Bevergern Castle

Bevergern Castle (German: Burg Bevergern) is a Burgstall, or a castle of which little remains, in the present centre of the farming village of Bevergern within the borough of Hörstel in the Westphalian region of Tecklenburg Land in the county of Steinfurt. It was blown up in 1680 by Ferdinand II of Fürstenberg, Bishop of Münster.

Bevergern Castle
Bevergern
Zeichnung Burg Bevergern.jpg
Bevergern Castle is located in Germany
Bevergern Castle
Coordinates52°16′20″N 7°34′52″E / 52.2722139°N 7.5810417°E / 52.2722139; 7.5810417Coordinates: 52°16′20″N 7°34′52″E / 52.2722139°N 7.5810417°E / 52.2722139; 7.5810417
TypeVillage site
CodeDE-NW
Site information
ConditionBurgstall, remains re-used
Site history
Builtc. 1100 or c. 1400

HistoryEdit

CastleEdit

There are two theories on the construction of the castle. One states that it was built in the early 12th century by the Bishop of Münster; the other that it was constructed during the 14th century by the Count of Tecklenburg.

On 25 October 1400, the Count of Tecklenburg had to give up Bevergern Castle and parts of his county to the Bishop of Münster. In the ensuing period it changed hands several times.

From December 1535 to January 1536, the Anabaptist, Jan van Leiden, was imprisoned at the castle. He was later executed and his body suspended in a basket on St. Lambert's Church. Other Anabaptists were supposed to have been incarcerated at the castle and hanged in the gallows field between Bevergern and Rodde.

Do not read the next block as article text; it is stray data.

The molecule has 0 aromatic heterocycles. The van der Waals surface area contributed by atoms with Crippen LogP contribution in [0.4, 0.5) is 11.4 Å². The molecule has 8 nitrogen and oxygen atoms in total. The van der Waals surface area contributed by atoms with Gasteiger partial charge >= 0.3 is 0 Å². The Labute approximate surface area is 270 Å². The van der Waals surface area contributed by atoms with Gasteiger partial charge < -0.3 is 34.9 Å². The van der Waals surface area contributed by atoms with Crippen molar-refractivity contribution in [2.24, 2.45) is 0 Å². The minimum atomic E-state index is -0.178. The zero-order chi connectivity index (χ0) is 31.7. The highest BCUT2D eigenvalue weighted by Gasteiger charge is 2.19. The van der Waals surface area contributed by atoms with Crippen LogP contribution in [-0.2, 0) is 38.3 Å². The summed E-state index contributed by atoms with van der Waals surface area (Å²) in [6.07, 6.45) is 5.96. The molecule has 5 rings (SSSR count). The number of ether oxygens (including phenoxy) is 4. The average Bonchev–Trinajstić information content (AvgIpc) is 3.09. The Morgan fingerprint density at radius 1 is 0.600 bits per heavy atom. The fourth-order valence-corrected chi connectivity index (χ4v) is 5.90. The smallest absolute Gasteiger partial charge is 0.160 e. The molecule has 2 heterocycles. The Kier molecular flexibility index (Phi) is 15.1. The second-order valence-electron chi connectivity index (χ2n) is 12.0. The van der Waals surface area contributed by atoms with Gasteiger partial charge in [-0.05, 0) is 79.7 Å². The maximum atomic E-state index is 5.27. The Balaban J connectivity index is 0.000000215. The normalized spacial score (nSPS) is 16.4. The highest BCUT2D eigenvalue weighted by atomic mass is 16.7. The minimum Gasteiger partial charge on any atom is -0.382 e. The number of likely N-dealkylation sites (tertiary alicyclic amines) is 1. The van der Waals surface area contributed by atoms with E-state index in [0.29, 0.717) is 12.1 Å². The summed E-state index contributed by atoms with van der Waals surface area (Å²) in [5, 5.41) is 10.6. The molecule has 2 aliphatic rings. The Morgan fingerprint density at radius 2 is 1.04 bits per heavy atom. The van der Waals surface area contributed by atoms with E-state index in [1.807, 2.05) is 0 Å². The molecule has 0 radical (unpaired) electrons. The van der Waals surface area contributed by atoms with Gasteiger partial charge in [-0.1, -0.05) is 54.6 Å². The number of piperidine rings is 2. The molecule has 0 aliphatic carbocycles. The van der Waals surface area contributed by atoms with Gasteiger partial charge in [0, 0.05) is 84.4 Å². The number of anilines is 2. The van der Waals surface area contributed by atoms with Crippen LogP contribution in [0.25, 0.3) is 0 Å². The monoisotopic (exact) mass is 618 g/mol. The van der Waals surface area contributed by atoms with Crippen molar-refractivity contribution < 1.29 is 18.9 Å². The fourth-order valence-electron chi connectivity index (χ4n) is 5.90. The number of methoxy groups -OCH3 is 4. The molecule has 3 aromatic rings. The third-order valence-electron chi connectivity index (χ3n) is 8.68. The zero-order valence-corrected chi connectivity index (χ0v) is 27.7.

Thirty Years' WarEdit

 
Mosaic of the old Bevergern Castle on the wall of St. Antonius' Primary School in Bevergern

As a result of the Thirty Years' War, the castle went through a more turbulent time. From 1634 to 1652 the castle was possessed by the House of Orange, who wanted thereby to establish their claim to the County of Tecklenburg. In 1637 Bevergern returned briefly into the ownership of the Bishop of Münster. With the end of the war and Peace of Westphalia by Osnabrück and Münster, the castle and village were promised to Münster again. In spite of this decision, the castle continued to be occupied. On 28 August 1652 seven soldiers of the Bishop of Münster captured the castle through a ruse.[1] The Provost of Rheine and his people were camouflaged in hunting dress in the vicinity of the castle, where their allies overcame the guards on the castle. The castle contingent were sent away with their weapons to Lingen. On 15 February 1659 the Bishop of Münster paid the Prince of Orange 120,000 thalers to give up the castle and Bevergern.

In the period 6 to 15 March 1680 the castle was blown up by Bishop Ferdinand II out of concerns that the Dutch could reoccupy it from Lingen. The stones of the castle were used for buildings in the surrounding area. In 1910 remains of the old castle were discovered again during the construction of a house. In the old town, its foundation walls have been uncovered at the surface.

ReferencesEdit

  1. ^ Friedrich Ernst Hunsche, Sagen und Geschichten aus dem Tecklenburger Land, Ibbenbürener Vereinsdr., 2005.

External linksEdit